Introducing: Hubs
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April 4th, 2022

A Hub is a scene.

A Hub is a playlist.

A Hub is a home page.

A Hub is a platform.

A Hub is a record label.

A Hub is a blog.

A Hub is an archive.

A Hub is a clubhouse.

A Hub is a record store.

A Hub is a collective.

A Hub is connected.

A Hub is context.

A Hub is your own Nina.

Up until now, Nina has appeared to be a marketplace or a platform like any other. This was a necessary first step. Since the earliest conversations that led to Nina, we have intended to create tools that enrich music online and support the diversity of people’s relationships to music. Today we’re excited to announce a new feature that furthers that initial vision: Hubs.

Anatomy of a Hub

At the protocol level a Hub keeps track of permissions and relationships between curators, collaborators, and releases.

When you create a Hub you can:

  • Publish new releases through the Hub, creating a point of provenance between that Release and the Hub
  • Repost releases from the wider Nina ecosystem to your Hub
  • Publish writing either independently or in reference to a Release (think: music reviews)
  • Add collaborators with permissions for the above

As a Hub creator you can also set two fees:

  • Publishing Fee: the Hub can automatically receive a % split of every release that is published through it in perpetuity via Nina Revenue Share
  • Affiliate Fee: A premium fee placed on top of releases reposted through your Hub

When we launch Hubs there will be two main ways to access them:

  1. A page on ninaprotocol.com: Every Hub will have a page on our site. It will also map out relationships between Hubs, Artists, Collaborators, and Collectors. The Nina ecosystem will take shape through this network of relationships. Ninaprotocol.com will look less like a marketplace and more like Wikipedia or Discogs where you can explore the context-rich connections on the protocol.
  2. An (optional) self-hosted Nina powered site: This will allow you to have your own instance of Nina which has no dependencies on any servers we run. As long as the Solana and Arweave blockchains operate you will be able to create, customize, publish, and collaborate through your Hub. This can be based on our easy-to-setup open-source template, or completely customized via our SDK. Self-hosted Hubs will support token-gating so that you can offer lossless files, archives, merch, or whatever else to your audience.
Example of a self-hosted Hub for @prince_j_o_s_h, using our soon-to-be open-sourced Nina Hub Template
Example of a self-hosted Hub for @prince_j_o_s_h, using our soon-to-be open-sourced Nina Hub Template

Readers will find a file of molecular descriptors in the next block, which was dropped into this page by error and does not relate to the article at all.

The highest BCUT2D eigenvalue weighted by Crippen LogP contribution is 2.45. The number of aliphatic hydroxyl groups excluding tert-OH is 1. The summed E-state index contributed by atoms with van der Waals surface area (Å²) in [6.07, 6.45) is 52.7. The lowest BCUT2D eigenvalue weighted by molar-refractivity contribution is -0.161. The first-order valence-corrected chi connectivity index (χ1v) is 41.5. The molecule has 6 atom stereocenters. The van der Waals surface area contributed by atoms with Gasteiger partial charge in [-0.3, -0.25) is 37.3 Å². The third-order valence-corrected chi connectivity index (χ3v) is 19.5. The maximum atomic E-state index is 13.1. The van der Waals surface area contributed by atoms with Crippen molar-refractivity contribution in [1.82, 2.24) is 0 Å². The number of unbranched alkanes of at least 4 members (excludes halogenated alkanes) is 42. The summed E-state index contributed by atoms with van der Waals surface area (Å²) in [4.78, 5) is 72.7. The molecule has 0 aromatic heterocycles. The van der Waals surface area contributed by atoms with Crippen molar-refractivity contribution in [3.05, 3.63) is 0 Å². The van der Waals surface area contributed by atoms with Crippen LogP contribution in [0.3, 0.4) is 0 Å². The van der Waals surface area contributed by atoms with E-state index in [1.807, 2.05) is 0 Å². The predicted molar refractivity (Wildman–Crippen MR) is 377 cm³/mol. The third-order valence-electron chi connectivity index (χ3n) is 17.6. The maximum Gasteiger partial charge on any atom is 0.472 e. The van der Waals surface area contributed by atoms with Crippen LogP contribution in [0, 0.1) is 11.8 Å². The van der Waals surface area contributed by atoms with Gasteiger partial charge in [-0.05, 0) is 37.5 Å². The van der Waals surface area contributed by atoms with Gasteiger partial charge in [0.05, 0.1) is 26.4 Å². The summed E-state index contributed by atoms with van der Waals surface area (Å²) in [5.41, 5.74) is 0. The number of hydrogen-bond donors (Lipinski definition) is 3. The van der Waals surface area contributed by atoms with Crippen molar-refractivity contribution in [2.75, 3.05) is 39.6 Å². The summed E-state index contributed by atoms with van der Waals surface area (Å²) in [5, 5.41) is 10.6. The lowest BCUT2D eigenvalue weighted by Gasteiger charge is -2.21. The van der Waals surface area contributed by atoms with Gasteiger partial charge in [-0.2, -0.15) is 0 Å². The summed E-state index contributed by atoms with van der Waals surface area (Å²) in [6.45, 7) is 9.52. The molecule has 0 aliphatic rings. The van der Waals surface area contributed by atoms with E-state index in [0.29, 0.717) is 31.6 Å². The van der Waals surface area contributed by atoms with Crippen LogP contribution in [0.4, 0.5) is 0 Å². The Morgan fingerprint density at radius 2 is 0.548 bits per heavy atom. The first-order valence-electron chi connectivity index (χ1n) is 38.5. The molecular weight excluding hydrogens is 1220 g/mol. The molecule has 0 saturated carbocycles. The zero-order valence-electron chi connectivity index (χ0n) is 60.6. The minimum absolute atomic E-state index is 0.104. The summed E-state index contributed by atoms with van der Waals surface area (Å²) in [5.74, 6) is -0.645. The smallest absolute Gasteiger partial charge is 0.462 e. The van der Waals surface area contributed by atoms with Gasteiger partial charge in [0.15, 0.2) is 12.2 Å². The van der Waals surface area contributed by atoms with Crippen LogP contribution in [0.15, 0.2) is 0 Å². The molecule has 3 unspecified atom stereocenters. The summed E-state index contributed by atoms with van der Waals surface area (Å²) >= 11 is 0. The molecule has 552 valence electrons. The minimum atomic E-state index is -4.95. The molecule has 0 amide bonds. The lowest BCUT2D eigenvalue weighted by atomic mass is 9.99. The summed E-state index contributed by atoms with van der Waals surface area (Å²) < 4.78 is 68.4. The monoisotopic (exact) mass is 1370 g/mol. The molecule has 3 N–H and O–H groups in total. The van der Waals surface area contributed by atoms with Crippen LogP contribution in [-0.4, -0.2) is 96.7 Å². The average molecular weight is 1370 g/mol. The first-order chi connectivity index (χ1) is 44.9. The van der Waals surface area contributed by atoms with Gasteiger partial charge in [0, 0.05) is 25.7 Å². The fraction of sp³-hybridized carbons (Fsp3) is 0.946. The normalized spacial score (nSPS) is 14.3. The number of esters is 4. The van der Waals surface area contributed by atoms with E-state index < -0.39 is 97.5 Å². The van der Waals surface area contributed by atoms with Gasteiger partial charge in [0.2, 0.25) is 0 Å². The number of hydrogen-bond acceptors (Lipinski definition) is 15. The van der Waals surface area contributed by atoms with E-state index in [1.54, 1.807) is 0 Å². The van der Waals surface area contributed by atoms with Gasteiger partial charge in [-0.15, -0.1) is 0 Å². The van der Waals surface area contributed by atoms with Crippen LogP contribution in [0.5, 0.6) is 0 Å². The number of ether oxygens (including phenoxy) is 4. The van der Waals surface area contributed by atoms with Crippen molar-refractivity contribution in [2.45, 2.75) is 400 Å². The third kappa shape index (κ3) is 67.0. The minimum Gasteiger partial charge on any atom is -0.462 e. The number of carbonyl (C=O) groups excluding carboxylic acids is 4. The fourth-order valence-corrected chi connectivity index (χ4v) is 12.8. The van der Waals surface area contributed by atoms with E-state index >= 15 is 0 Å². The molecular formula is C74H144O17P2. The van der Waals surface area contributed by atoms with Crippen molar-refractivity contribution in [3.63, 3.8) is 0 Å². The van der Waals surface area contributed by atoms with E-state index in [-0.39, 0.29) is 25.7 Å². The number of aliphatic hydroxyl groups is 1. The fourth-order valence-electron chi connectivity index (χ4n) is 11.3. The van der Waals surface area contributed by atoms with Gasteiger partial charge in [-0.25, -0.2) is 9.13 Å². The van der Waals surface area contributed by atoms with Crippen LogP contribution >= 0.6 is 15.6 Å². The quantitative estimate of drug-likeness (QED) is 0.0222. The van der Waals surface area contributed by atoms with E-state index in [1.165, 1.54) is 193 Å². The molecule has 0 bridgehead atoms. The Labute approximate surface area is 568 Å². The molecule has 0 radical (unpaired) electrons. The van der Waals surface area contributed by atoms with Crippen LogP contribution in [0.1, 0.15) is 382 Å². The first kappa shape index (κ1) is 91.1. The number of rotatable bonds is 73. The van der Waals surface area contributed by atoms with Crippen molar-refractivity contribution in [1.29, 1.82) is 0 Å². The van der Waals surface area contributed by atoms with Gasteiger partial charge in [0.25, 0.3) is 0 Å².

Some Hub use cases (Hubs aren’t just for artists):

  • An artist can use a Hub as their homepage and publish their music through it - their Hub becomes their discography and storefront 
  • A label can add their artists as collaborators - when artists publish through the Hub the label is automatically added to that Release’s revenue share and receives a % of all future sales 
  • A fan can keep track of all of their favorite music by building playlists, even with Releases they do not own - earning a fee when sales occur through their Hub
  • A collective of artists can publish their music together and share in the sales
  • A music blogger can review tracks and earn a fee whenever a reader purchases a track through their Hub
  • A group of fans can create a collaborative playlist of their favorite genre or artists, earning fees when sales occur
  • A venue can publish live sets that they hosted, creating both an archive of live events and a permanent revenue source for the artists and the venue operators

This list is not exhaustive, but is intended to show the flexibility of Hubs.  

Hubs are designed to give music communities the ability to exist online in their own context, while encouraging their own personalities and styles, without becoming cut-off from the wider network of Music.  

Hubs will be the basis of recommendation and discovery across Nina, allowing for richer exploration than simply comparing who has collected which artists release.

Hubs allow for the expression of taste.

Hubs allow for emergent properties and relationships - perhaps a community curated playlist begins commissioning tracks to be published through its Hub - is it now a record label?

Hubs are robust in a way that will facilitate, adapt to, and support the unknowns of future development, both cultural and technological.

Hubs are a space for you to create your context.

“So when can I set up my Hub?”

We will begin rolling out Hubs as an invite-only feature in the coming weeks. Once a Hub has been created, Hub creators will be able to invite as many artists/collaborators to their Hub as they wish.

Hubs will eventually be fully public and permissionless, but in the meantime, apply for a Hub here.

Visit Nina.

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